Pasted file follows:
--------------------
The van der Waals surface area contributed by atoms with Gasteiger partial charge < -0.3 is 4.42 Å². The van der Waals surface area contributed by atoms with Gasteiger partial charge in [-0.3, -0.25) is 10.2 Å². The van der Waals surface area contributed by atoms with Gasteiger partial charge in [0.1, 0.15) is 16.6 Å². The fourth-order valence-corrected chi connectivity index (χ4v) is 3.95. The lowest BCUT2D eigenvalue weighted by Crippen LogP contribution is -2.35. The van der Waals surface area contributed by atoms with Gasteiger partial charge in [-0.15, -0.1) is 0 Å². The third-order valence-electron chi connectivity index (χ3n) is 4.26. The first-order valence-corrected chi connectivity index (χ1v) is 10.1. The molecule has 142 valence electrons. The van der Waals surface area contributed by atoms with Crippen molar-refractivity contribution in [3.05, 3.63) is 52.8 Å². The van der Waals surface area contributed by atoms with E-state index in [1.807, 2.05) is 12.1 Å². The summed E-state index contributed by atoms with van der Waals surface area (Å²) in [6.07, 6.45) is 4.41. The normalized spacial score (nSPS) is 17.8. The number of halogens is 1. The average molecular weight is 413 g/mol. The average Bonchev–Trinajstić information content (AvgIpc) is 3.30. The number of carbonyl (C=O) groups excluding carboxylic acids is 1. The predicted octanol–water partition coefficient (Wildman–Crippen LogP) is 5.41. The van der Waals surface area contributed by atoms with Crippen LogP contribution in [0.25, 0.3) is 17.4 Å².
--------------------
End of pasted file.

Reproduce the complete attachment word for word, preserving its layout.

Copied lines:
The van der Waals surface area contributed by atoms with Gasteiger partial charge < -0.3 is 4.42 Å². The van der Waals surface area contributed by atoms with Gasteiger partial charge in [-0.3, -0.25) is 10.2 Å². The van der Waals surface area contributed by atoms with Gasteiger partial charge in [0.1, 0.15) is 16.6 Å². The fourth-order valence-corrected chi connectivity index (χ4v) is 3.95. The lowest BCUT2D eigenvalue weighted by Crippen LogP contribution is -2.35. The van der Waals surface area contributed by atoms with Gasteiger partial charge in [-0.15, -0.1) is 0 Å². The third-order valence-electron chi connectivity index (χ3n) is 4.26. The first-order valence-corrected chi connectivity index (χ1v) is 10.1. The molecule has 142 valence electrons. The van der Waals surface area contributed by atoms with Crippen molar-refractivity contribution in [3.05, 3.63) is 52.8 Å². The van der Waals surface area contributed by atoms with E-state index in [1.807, 2.05) is 12.1 Å². The summed E-state index contributed by atoms with van der Waals surface area (Å²) in [6.07, 6.45) is 4.41. The normalized spacial score (nSPS) is 17.8. The number of halogens is 1. The average molecular weight is 413 g/mol. The average Bonchev–Trinajstić information content (AvgIpc) is 3.30. The number of carbonyl (C=O) groups excluding carboxylic acids is 1. The predicted octanol–water partition coefficient (Wildman–Crippen LogP) is 5.41. The van der Waals surface area contributed by atoms with Crippen LogP contribution in [0.25, 0.3) is 17.4 Å².